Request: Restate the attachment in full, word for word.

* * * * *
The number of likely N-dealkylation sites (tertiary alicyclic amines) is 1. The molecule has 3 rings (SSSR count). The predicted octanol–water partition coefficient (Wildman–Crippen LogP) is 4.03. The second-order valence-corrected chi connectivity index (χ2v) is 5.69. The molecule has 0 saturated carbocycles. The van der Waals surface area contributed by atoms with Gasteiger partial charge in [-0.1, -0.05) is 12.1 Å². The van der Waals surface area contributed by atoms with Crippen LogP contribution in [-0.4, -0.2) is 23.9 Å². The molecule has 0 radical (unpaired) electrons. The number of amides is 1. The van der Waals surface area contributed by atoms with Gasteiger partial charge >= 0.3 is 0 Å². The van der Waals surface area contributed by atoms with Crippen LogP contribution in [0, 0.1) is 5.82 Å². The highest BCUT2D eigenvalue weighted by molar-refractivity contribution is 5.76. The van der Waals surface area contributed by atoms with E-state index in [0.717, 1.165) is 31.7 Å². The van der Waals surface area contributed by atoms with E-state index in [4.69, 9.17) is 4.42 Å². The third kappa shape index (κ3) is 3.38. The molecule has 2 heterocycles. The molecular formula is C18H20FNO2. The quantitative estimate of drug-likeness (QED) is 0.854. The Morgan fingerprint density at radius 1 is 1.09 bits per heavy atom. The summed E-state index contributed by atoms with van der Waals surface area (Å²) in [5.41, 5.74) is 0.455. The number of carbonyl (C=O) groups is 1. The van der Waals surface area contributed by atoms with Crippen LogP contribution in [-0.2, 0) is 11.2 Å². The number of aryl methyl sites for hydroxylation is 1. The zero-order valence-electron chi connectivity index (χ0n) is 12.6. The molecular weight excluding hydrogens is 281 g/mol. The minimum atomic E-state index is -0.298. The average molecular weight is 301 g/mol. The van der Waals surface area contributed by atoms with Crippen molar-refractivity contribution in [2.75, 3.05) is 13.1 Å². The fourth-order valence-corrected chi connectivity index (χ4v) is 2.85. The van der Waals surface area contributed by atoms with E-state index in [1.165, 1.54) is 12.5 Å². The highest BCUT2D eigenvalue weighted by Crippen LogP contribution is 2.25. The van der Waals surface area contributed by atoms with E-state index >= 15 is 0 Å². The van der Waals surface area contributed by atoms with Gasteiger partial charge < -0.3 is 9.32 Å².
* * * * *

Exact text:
The number of likely N-dealkylation sites (tertiary alicyclic amines) is 1. The molecule has 3 rings (SSSR count). The predicted octanol–water partition coefficient (Wildman–Crippen LogP) is 4.03. The second-order valence-corrected chi connectivity index (χ2v) is 5.69. The molecule has 0 saturated carbocycles. The van der Waals surface area contributed by atoms with Gasteiger partial charge in [-0.1, -0.05) is 12.1 Å². The van der Waals surface area contributed by atoms with Crippen LogP contribution in [-0.4, -0.2) is 23.9 Å². The molecule has 0 radical (unpaired) electrons. The number of amides is 1. The van der Waals surface area contributed by atoms with Gasteiger partial charge >= 0.3 is 0 Å². The van der Waals surface area contributed by atoms with Crippen LogP contribution in [0, 0.1) is 5.82 Å². The highest BCUT2D eigenvalue weighted by molar-refractivity contribution is 5.76. The van der Waals surface area contributed by atoms with E-state index in [0.717, 1.165) is 31.7 Å². The van der Waals surface area contributed by atoms with E-state index in [4.69, 9.17) is 4.42 Å². The third kappa shape index (κ3) is 3.38. The molecule has 2 heterocycles. The molecular formula is C18H20FNO2. The quantitative estimate of drug-likeness (QED) is 0.854. The Morgan fingerprint density at radius 1 is 1.09 bits per heavy atom. The summed E-state index contributed by atoms with van der Waals surface area (Å²) in [5.41, 5.74) is 0.455. The number of carbonyl (C=O) groups is 1. The van der Waals surface area contributed by atoms with Crippen LogP contribution in [-0.2, 0) is 11.2 Å². The number of aryl methyl sites for hydroxylation is 1. The zero-order valence-electron chi connectivity index (χ0n) is 12.6. The molecular weight excluding hydrogens is 281 g/mol. The minimum atomic E-state index is -0.298. The average molecular weight is 301 g/mol. The van der Waals surface area contributed by atoms with Crippen molar-refractivity contribution in [2.75, 3.05) is 13.1 Å². The fourth-order valence-corrected chi connectivity index (χ4v) is 2.85. The van der Waals surface area contributed by atoms with E-state index in [1.165, 1.54) is 12.5 Å². The highest BCUT2D eigenvalue weighted by Crippen LogP contribution is 2.25. The van der Waals surface area contributed by atoms with E-state index >= 15 is 0 Å². The van der Waals surface area contributed by atoms with Gasteiger partial charge < -0.3 is 9.32 Å².